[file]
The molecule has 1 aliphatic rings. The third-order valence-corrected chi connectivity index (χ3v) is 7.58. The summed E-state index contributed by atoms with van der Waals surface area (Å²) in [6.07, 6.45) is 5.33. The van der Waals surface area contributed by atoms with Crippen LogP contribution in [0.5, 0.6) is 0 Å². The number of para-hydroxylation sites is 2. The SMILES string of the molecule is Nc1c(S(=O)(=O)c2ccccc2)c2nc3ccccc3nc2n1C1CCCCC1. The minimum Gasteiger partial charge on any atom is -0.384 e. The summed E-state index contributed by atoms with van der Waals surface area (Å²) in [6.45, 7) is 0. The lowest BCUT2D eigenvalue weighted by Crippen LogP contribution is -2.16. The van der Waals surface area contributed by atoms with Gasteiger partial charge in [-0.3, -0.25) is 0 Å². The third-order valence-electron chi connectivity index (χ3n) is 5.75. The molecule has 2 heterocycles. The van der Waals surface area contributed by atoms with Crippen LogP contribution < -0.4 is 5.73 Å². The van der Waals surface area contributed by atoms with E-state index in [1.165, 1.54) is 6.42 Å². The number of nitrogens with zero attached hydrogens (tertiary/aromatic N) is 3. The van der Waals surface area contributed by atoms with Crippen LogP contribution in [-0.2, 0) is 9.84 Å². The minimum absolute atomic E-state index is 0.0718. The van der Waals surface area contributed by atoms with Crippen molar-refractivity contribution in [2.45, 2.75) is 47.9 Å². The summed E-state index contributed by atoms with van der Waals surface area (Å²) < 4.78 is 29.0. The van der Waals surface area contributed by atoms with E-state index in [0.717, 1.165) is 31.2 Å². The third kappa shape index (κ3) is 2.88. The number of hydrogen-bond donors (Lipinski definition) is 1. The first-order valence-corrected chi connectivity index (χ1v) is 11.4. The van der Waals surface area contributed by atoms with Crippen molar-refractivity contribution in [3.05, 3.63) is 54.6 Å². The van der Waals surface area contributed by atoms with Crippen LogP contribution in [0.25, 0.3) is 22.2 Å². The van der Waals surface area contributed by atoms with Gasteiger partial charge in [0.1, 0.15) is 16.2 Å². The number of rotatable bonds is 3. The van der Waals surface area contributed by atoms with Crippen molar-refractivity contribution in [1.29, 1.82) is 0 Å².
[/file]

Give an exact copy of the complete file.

The molecule has 1 aliphatic rings. The third-order valence-corrected chi connectivity index (χ3v) is 7.58. The summed E-state index contributed by atoms with van der Waals surface area (Å²) in [6.07, 6.45) is 5.33. The van der Waals surface area contributed by atoms with Crippen LogP contribution in [0.5, 0.6) is 0 Å². The number of para-hydroxylation sites is 2. The SMILES string of the molecule is Nc1c(S(=O)(=O)c2ccccc2)c2nc3ccccc3nc2n1C1CCCCC1. The minimum Gasteiger partial charge on any atom is -0.384 e. The summed E-state index contributed by atoms with van der Waals surface area (Å²) in [6.45, 7) is 0. The lowest BCUT2D eigenvalue weighted by Crippen LogP contribution is -2.16. The van der Waals surface area contributed by atoms with Gasteiger partial charge in [-0.3, -0.25) is 0 Å². The third-order valence-electron chi connectivity index (χ3n) is 5.75. The molecule has 2 heterocycles. The van der Waals surface area contributed by atoms with Crippen LogP contribution < -0.4 is 5.73 Å². The van der Waals surface area contributed by atoms with E-state index in [1.165, 1.54) is 6.42 Å². The number of nitrogens with zero attached hydrogens (tertiary/aromatic N) is 3. The van der Waals surface area contributed by atoms with Crippen LogP contribution in [-0.2, 0) is 9.84 Å². The minimum absolute atomic E-state index is 0.0718. The van der Waals surface area contributed by atoms with Crippen molar-refractivity contribution in [2.45, 2.75) is 47.9 Å². The summed E-state index contributed by atoms with van der Waals surface area (Å²) < 4.78 is 29.0. The van der Waals surface area contributed by atoms with E-state index in [0.717, 1.165) is 31.2 Å². The third kappa shape index (κ3) is 2.88. The number of hydrogen-bond donors (Lipinski definition) is 1. The first-order valence-corrected chi connectivity index (χ1v) is 11.4. The van der Waals surface area contributed by atoms with Crippen molar-refractivity contribution in [3.05, 3.63) is 54.6 Å². The van der Waals surface area contributed by atoms with Crippen LogP contribution in [0.25, 0.3) is 22.2 Å². The van der Waals surface area contributed by atoms with Gasteiger partial charge in [0.1, 0.15) is 16.2 Å². The number of rotatable bonds is 3. The van der Waals surface area contributed by atoms with Crippen molar-refractivity contribution in [1.29, 1.82) is 0 Å².